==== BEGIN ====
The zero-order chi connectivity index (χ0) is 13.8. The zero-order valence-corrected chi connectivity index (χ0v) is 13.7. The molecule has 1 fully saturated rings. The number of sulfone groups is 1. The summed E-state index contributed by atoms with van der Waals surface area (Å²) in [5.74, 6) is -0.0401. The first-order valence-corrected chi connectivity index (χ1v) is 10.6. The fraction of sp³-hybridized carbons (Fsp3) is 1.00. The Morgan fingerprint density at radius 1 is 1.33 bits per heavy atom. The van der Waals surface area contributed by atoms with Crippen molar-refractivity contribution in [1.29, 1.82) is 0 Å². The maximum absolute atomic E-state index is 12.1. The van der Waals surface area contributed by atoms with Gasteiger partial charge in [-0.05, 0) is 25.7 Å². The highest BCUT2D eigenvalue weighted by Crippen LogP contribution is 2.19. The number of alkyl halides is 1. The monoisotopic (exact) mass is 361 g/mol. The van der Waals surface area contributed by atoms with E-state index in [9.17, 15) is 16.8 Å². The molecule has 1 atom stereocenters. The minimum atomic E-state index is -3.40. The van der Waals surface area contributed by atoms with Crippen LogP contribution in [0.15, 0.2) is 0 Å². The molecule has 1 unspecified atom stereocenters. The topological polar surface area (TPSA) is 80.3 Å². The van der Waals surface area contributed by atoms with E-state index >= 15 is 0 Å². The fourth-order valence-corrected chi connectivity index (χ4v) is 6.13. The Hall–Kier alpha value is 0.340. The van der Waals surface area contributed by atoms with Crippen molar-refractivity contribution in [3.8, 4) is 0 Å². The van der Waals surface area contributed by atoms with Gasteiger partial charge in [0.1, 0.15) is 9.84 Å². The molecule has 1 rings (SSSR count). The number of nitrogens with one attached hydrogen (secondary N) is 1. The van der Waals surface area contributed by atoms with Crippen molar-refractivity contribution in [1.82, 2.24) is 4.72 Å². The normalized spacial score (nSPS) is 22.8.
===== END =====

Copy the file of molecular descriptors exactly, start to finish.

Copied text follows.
The zero-order chi connectivity index (χ0) is 13.8. The zero-order valence-corrected chi connectivity index (χ0v) is 13.7. The molecule has 1 fully saturated rings. The number of sulfone groups is 1. The summed E-state index contributed by atoms with van der Waals surface area (Å²) in [5.74, 6) is -0.0401. The first-order valence-corrected chi connectivity index (χ1v) is 10.6. The fraction of sp³-hybridized carbons (Fsp3) is 1.00. The Morgan fingerprint density at radius 1 is 1.33 bits per heavy atom. The van der Waals surface area contributed by atoms with Crippen molar-refractivity contribution in [1.29, 1.82) is 0 Å². The maximum absolute atomic E-state index is 12.1. The van der Waals surface area contributed by atoms with Gasteiger partial charge in [-0.05, 0) is 25.7 Å². The highest BCUT2D eigenvalue weighted by Crippen LogP contribution is 2.19. The number of alkyl halides is 1. The monoisotopic (exact) mass is 361 g/mol. The van der Waals surface area contributed by atoms with E-state index in [9.17, 15) is 16.8 Å². The molecule has 1 atom stereocenters. The minimum atomic E-state index is -3.40. The van der Waals surface area contributed by atoms with Crippen LogP contribution in [0.15, 0.2) is 0 Å². The molecule has 1 unspecified atom stereocenters. The topological polar surface area (TPSA) is 80.3 Å². The van der Waals surface area contributed by atoms with E-state index >= 15 is 0 Å². The fourth-order valence-corrected chi connectivity index (χ4v) is 6.13. The Hall–Kier alpha value is 0.340. The van der Waals surface area contributed by atoms with Crippen molar-refractivity contribution in [3.8, 4) is 0 Å². The van der Waals surface area contributed by atoms with Gasteiger partial charge in [0.1, 0.15) is 9.84 Å². The molecule has 1 rings (SSSR count). The number of nitrogens with one attached hydrogen (secondary N) is 1. The van der Waals surface area contributed by atoms with Crippen molar-refractivity contribution in [1.82, 2.24) is 4.72 Å². The normalized spacial score (nSPS) is 22.8.